Salon editorial fellow Aaron Kinney examines the context of Newsweek and Time's newfound skepticism about the president.
As we mentioned on Tuesday, media portrayals of George W. Bush's character in the wake of Katrina -- he may not be such a standup guy after all! -- are as disconcerting as they are unsurprising. Have magazines like Time and Newsweek known all along who the president really is, or is new information coming to light? If it's the former, why haven't reporters shared their insights before?
Time and Newsweek slammed the president this week in articles by Mike Allen ("Living Too Much in the Bubble?") and Evan Thomas ("How Bush Blew It"), respectively. Both accounts describe an incurious president who is cut off from reality.
But until recently, the nation's leading newsweeklies were painting a far different picture. Newsweek, in particular, has been especially deferential to George W. Bush. Witness its cover story by Richard Wolffe from Jan. 24, 2005, timed to coincide with the president's second inaugural, the subhead of which read: "He's hands-on, detail-oriented and hates 'yes' men. The George Bush you don't know has big dreams -- and is racing the clock to realize them."
Wolffe described the president as a man whose "leadership style belies his caricature as a disengaged president who is blindly loyal, dislikes dissent and covets his own downtime" -- a caricature that looks like a dead ringer after the vacationing president's reaction to Katrina.
Wolffe: Bush is "a restless man who masters details and reads avidly" and "digs deep into his briefing books." When he's not "poring over white papers," he also enjoys the occasional novel.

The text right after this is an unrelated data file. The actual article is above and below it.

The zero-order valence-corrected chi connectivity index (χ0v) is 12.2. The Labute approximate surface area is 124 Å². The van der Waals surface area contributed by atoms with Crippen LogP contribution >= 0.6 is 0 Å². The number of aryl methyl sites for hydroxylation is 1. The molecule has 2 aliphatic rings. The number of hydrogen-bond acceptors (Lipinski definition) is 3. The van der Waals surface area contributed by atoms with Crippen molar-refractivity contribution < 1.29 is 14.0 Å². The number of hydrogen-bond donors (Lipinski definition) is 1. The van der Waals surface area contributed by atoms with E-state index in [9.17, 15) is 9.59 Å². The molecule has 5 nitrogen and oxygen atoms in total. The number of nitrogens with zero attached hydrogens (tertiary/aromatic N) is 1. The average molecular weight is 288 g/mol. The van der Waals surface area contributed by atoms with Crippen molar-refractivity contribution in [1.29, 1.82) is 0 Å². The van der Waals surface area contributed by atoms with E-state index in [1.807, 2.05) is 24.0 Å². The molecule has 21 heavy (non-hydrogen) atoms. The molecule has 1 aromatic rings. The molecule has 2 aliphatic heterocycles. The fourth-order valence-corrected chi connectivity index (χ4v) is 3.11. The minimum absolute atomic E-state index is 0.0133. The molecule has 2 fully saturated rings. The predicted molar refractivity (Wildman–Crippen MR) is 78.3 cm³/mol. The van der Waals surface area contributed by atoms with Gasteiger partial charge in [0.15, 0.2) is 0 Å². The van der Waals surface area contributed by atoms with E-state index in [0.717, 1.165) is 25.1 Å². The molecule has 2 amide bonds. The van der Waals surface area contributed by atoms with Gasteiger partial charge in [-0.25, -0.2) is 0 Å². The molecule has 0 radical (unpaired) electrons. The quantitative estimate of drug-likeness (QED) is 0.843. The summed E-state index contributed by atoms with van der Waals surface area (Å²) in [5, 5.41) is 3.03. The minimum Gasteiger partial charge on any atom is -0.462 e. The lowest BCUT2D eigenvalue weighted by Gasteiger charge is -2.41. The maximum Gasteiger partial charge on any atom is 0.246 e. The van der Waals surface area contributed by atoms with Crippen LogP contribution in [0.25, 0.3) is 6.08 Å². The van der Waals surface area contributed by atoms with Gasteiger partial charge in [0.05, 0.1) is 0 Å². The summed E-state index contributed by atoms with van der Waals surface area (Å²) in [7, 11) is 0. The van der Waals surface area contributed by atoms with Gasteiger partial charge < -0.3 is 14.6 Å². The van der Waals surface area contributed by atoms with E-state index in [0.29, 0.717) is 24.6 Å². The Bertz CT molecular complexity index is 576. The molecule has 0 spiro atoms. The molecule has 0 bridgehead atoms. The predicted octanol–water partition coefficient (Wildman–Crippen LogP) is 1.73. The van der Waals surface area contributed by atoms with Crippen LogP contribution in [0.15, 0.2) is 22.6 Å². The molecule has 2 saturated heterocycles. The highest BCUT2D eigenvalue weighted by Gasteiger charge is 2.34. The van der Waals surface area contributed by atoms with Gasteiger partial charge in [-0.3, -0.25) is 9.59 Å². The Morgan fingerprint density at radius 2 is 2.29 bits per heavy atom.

But compare Wolffe's analysis with Evan Thomas' description from this week's issue: "It is not clear what President Bush does read or watch, aside from the occasional biography or an hour or two of ESPN here and there."
Wolffe: "To hear his friends tell it, Bush hates toadies."
Thomas: "Bush can be petulant about dissent; he equates disagreement with disloyalty" and "aides sometimes cringe before [his] displeasure."
Wolffe: Bush's "style in policy briefings is to narrow the debate with a series of questions, crystallizing the competing opinions and exploring the disagreements between his staff."
Thomas: "After five years in office, [Bush] is surrounded largely by people who agree with him."
Wolffe: Bush pursues his agenda "in a hands-on manner that runs counter to the notion that he's an aloof executive who can't be bothered to read the fine print."
Thomas: The atmosphere in the White House in the week after Katrina was "strangely surreal and almost detached," in the words of one administration aide.
Which of these two wildly diverging portraits should we believe? Is the Oval Office a regular School of Athens, or a "hermetic" "echo chamber" where few people are willing to bring the president bad news or tell him he's wrong, as Allen puts it in Time?
Both Newsweek accounts derive most of their information about the president from unnamed administration aides. But Wolffe's account, which reads like a love letter delivered as payment for access to Bush's 2004 presidential campaign, has three obvious strikes against it: It cites anonymous Bush "friends" in addition to aides; it relies on the good word of Karl Rove; and it's contrary to everything we've ever learned about George W. Bush.
Wolffe concluded his glowing article by hinting that Defense Secretary Donald Rumsfeld might be the next first-term Cabinet member to be fired. Wolffe wrote that Bush's friends told him not to be surprised if "Rumsfeld gets a call to make that long, uncomfortable journey to the Oval Office" after the Iraqi elections in January. (Seymour Hersh reported the same day that Wolffe's article ran that Rumsfeld was in the process of consolidating his power.) Last we checked, the defense secretary is still ensconced in the Pentagon.
It seems Wolffe was getting it wrong top to bottom. The latest portraits of the president from Time and Newsweek, though long overdue, appear to bring the truer picture into focus.